I’m a big fan of Chinese artists Sun Yuan and Peng Yu. Ever since I saw Angel, a hyper realistic sculpture of a dead angel splayed on the ground, I have sought to keep abreast of their work. Made from silica gel and fiberglass, the most striking feature possessed by the wrinkled seraphim is a pair of molted wings. His feathers have withered away, and instead, he is left with wings of flesh and bone; they resemble chicken wings after they’ve been dressed. I saw it when it came up for auction last year.
Another celebrated piece, Old Persons Home, also works with silica gel and fiberglass fabricated by the pair into elderly personages. In this one, the artists assembled a group of world leaders (Churchill and Arafat, to name a few), sculpted as doddering and drooling ancients on electric wheelchairs. Famously exhibited at the Saatchi Gallery in London, the figures would occasionally bump into one another as their wheelchairs moved about the space.
When I heard that the duo would bring one of their more recent pieces to Manila, I made sure to make the time to meet them. They have worked together to produce a whole range of work, frequently causing controversy for their audacious use of materials (baby cadavers and human fat). Unfortunately, only Mr. Sun travelled to Manila. Ms. Peng could not get a visa in time, and stayed in China.
Hong Kong Intervention, from 2009, and reprised at the 2010 Sydney Biennale, currently runs
at the Jorge B. Vargas Museum in UP. A project that involved 200 Filipino domestics in Hong Kong, the piece debuted at Osage, a gallery for contemporary art in the SAR. It is through the cooperation of the Osage Foundation that this work made it to Manila. Perhaps, this counts as one of the duo’s tamer pieces, but it does ring close to home.
For this piece, the artists gave each of the Filipino OFWs a toy grenade. The Pinoys stuck their grenades around the houses they work in and then photographed them. They paired each of their resulting photos with one of themselves with their backs turned, concealing their identities from viewers. One gets a thrill out of looking over the photographs mounted on the Vargas Museum walls. You feel like an intruder allowed a forbidden peek, or an eavesdropper who unwittingly stumbles on an intimate conversation. It is also fascinating to examine the images, guessing at the lifestyles suggested by the spaces. In a sense, this mischievous piece captures the Pinoy penchant for chismis, for making uzi, for the unwarranted way we stick our noses into other people’s business. If only the amos knew what their household helpers were up to when they weren’t around!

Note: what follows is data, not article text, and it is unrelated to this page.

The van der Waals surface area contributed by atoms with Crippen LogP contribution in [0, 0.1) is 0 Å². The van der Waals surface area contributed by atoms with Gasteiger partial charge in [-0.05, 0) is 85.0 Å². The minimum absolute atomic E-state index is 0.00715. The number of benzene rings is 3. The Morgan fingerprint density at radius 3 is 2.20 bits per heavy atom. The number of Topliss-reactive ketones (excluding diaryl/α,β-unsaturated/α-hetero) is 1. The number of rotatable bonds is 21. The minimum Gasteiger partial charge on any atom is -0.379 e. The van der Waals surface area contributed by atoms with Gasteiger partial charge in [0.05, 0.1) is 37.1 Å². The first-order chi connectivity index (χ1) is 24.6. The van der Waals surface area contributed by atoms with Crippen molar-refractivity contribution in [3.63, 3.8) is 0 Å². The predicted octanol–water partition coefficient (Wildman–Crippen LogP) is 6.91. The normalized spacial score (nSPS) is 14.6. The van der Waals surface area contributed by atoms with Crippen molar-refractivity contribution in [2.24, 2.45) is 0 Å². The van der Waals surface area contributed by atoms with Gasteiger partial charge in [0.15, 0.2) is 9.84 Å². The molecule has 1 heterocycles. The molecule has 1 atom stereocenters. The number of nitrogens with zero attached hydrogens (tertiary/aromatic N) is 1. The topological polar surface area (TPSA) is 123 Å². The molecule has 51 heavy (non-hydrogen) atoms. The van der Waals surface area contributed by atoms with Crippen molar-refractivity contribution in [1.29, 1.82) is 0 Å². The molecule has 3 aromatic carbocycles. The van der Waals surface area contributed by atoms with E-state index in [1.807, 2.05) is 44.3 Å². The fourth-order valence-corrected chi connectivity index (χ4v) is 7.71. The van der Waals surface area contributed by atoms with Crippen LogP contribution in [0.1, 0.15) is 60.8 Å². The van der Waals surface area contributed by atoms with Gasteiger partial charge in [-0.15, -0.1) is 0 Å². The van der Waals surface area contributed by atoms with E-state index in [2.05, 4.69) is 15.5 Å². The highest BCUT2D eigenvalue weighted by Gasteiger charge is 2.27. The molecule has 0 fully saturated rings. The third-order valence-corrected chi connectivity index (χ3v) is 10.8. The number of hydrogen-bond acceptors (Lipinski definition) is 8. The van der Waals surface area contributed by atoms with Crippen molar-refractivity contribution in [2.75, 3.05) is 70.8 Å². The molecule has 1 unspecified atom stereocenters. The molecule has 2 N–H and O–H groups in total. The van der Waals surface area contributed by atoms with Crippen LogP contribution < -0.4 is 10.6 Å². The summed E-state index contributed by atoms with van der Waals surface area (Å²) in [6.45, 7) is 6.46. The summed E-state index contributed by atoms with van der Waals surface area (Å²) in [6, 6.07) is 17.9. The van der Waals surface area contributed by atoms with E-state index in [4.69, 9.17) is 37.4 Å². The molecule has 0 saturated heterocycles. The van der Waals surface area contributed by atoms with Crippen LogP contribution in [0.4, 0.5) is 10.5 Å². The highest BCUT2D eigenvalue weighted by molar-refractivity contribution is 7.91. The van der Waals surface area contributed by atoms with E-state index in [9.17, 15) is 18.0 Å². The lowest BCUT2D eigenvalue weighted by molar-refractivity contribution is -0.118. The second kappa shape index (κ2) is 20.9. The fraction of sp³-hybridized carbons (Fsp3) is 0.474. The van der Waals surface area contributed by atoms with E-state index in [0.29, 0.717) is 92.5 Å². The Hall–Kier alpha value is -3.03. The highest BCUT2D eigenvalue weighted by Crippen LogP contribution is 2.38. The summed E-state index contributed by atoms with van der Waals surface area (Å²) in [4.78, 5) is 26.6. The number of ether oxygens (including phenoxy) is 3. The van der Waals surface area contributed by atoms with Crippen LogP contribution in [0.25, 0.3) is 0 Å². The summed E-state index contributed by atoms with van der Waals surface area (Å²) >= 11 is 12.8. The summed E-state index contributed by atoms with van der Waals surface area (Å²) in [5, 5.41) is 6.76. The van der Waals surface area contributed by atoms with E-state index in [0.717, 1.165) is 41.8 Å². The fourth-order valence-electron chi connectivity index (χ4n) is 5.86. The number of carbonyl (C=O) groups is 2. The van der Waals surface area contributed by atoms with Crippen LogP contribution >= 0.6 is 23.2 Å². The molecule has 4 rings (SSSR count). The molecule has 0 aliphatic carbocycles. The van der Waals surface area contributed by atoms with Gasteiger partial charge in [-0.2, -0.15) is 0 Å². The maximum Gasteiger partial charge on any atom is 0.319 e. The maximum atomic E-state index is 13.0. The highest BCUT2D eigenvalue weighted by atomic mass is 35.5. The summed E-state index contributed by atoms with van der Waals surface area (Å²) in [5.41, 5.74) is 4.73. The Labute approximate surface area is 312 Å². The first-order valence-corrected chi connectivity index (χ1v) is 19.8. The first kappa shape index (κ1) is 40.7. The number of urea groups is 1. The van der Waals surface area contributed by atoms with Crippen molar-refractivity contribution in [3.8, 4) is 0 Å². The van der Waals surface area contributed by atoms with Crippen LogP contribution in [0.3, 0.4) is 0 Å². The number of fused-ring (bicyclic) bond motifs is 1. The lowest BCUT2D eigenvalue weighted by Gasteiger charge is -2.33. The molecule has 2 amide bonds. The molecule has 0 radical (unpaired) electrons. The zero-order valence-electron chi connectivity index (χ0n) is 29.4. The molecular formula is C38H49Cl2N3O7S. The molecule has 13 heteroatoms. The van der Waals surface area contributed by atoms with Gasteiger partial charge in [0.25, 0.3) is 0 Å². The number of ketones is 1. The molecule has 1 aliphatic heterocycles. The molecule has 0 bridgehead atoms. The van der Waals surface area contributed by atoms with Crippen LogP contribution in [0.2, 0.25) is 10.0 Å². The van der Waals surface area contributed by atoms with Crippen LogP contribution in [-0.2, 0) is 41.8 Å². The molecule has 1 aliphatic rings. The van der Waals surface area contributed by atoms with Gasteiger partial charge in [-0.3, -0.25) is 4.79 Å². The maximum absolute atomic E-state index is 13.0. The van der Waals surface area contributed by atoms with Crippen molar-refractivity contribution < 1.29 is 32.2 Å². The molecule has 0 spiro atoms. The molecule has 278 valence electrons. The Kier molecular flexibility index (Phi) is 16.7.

Address, a piece by another artistic tandem, has been mounted at the museum’s lobby. This one, by Alfredo + Isabel Aquilizan, touches on the process of migration, an issue frequently tackled by these two artists. It is one familiar to the subjects of Hong Kong Intervention. The two exhibits relate to each other through this common thread.
In Address, we see rows of balikbayan boxes set beside what we presume to be rows of their contents, all precisely arranged. They signify life stories reduced and compressed into cubes, transported and transposed into alien territories.
Sandra Palomar and Nolet Soliven have installed Flesh at the museum’s third floor space. The exhibit illustrates their reactions to work in the Vargas Museum collection. They deliberately chose two nudes made by uncelebrated artists (Nude Study, Marcelino Sanchez, 1935 and Sultana, Antonio Dumlao, undated), and dictionaries that translate Filipino tribal dialects.
Nolet’s Fleshcape dominates the space, bisecting the room. He draws and paints magnified impressions of female body parts on both sides of a long sheet of paper. Sandra’s Reflection Piece 001 stands between this and the Sanchez painting. One is meant to peep inside to see refracted impressions of both the nude and Nolet’s work.
On the other end of Nolet’s drawing, Sultana is posed atop a set of drawers. Arranged inside the drawers are the dictionaries, vintage photographs of tribal Filipinos, an image of Nora Aunor, and some sculpture. Like the kayumanggi in the painting, the assortment celebrates our Filipino ethnicity.
Interview and translation exercise 001 is a video by Sandra. It includes the written recollection of a young Manobo’s initial experiences in Manila. A transplant into the capital city, he too is a migrant— like the domestics photographed for Hong Kong Intervention. He knows only too well the displacement explored by the Aquilizans in Address.
Hong Kong Intervention, Address, and Flesh run from 31 August to 29 October 2011 at The Jorge B. Vargas Museum and Filipiniana Research Center, Roxas Ave., University of the Philippines, Diliman, Quezon City. Phone (632) 928-1927 or visit http://www.vargasmuseum.org